Over at our sister site, Anchortex Corporation is offering a 10% discount on all Atlanco Tru-Spec uniforms and accessories through their webstore.
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With the Affordable Care Act on everyone’s mind and the promise of affordable health insurance enrollment on October 1st, employers in a variety of high-risk industries are considering their options when it comes to making sure their employees are healthy and safe. However, the best way to reduce health care expenditures overall is to ensure a safe work environment. Whether your workforce involves scrubbing down floors and cleaning up biological hazards or working with high voltage equipment and dangerous chemicals, the best way you can save money is to provide your employees with the equipment they need to protect themselves from injuries and incidents. Providing the right equipment saves money on worker’s compensation claim costs, time lost due to sickness or injury, helps prevent expensive lawsuits from OSHA or employees due to employer neglect, and ensures that your employees trust you to work towards their best interests.
The health and welfare of your employees is the health of your company. As you decide what you can best do to promote your workers’ best interests while preserving your bottom line, remember that proper personal protective equipment is always worth the investment, and that an investment in the well-being of your employees is an investment in your company’s future.
The second largest employer in Fairfield County has been fined $74,600 after an OSHA inspection revealed nine safety violations, eight of which are categorized as serious. OSHA initiated its inspection at Anchor Hocking’s glass manufacturing plant in Lancaster after a machine operator reportedly suffered burns Jan. 21 when his clothing caught fire after being saturated with oil mist. The investigation uncovered evidence of injuries to several workers due to lack of safety procedures, as well as failure to assess personal protective equipment to prevent workers from being saturated with flammable oil mist while operating glass forging machines, failure to cover floor holes, failure to provide railings and handrails and failure to illuminate an exit sign, according to the news release. A few safety precautions, and a wise investment in plant safety and flame resistant clothing for workers, could have saved not only tens of thousands of dollars, but also protected workers from harm.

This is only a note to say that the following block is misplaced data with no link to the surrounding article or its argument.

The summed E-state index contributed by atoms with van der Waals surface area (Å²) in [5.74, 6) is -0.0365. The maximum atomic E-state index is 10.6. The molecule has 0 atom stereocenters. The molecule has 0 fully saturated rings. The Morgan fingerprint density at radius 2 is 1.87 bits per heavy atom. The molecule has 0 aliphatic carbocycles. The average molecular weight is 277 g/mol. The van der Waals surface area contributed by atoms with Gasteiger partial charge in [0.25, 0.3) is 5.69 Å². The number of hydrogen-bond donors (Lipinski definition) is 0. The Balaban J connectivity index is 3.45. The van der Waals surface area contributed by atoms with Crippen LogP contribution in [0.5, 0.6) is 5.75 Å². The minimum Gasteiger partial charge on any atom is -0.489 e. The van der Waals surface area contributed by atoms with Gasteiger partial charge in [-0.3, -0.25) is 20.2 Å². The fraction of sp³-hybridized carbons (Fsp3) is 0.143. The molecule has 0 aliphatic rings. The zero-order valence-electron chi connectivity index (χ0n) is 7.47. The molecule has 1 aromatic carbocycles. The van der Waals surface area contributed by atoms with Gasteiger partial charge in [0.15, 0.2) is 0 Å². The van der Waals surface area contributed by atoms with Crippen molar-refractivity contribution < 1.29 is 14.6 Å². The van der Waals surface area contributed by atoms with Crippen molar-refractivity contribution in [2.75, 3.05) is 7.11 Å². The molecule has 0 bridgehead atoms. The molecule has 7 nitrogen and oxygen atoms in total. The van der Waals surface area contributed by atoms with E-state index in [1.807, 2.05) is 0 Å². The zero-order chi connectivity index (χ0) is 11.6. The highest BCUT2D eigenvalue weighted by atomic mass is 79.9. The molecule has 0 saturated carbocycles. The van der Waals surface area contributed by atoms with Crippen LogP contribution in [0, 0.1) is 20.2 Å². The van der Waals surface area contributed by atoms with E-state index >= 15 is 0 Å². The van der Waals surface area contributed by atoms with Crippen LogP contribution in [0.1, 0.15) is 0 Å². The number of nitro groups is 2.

Exel Incorporated, operator of a Palmyra packaging plant owned by the Hershey Company, has been cited by the US Department of Labor for nine safety and health violations, after complaints from the National Guestworker Alliance caused federal investigators to launch an inspection of the facility.
The company plans to fight the findings, pointing out that they mostly involve record-keeping, such as failure to record injuries or illnesses. Proposed penalties total up to $283,000.
When it comes to hazmat response, you have to know that the garment you’re wearing is built to withstand a wide variety of chemical combinations that may crop up in disastrous circumstances. When it comes to general purpose chemical protection apparel, we have found none better than that made from Zytron 500 fabric, manufactured into coveralls, overgarments, and encapsulating suits by Kappler, leaders in patented fabrics, seaming techniques, and garment designs combined to keep the wearer protected against chemical hazards in the workplace.
Level A chemical protection suits require fabric that must be worn for long periods of time, over an air tank and normal clothing, without risk of permeation or weak points that can compromise suit integrity. Zytron 500 fabric by Kappler delivers with double-taped seams that are sewn shut and then sealed via hot air taping on both sides for maximum strength. They are designed to be used with a butyl outer glove and a film liner glove, and use attached sock boots with boot flaps for added protection at normally vulnerable areas. They are tested against a full battery of toxic chemicals – including acetone, sulfuric acid, toluene, ammonia gas, and chlorine gas – with no signs of breakthrough at eight hours of wear. Even the PVC zippers are gas-tight and covered by double storm flaps with hook and loop closures to create a heavy-duty garment that provides maximum peace of mind when worn appropriately.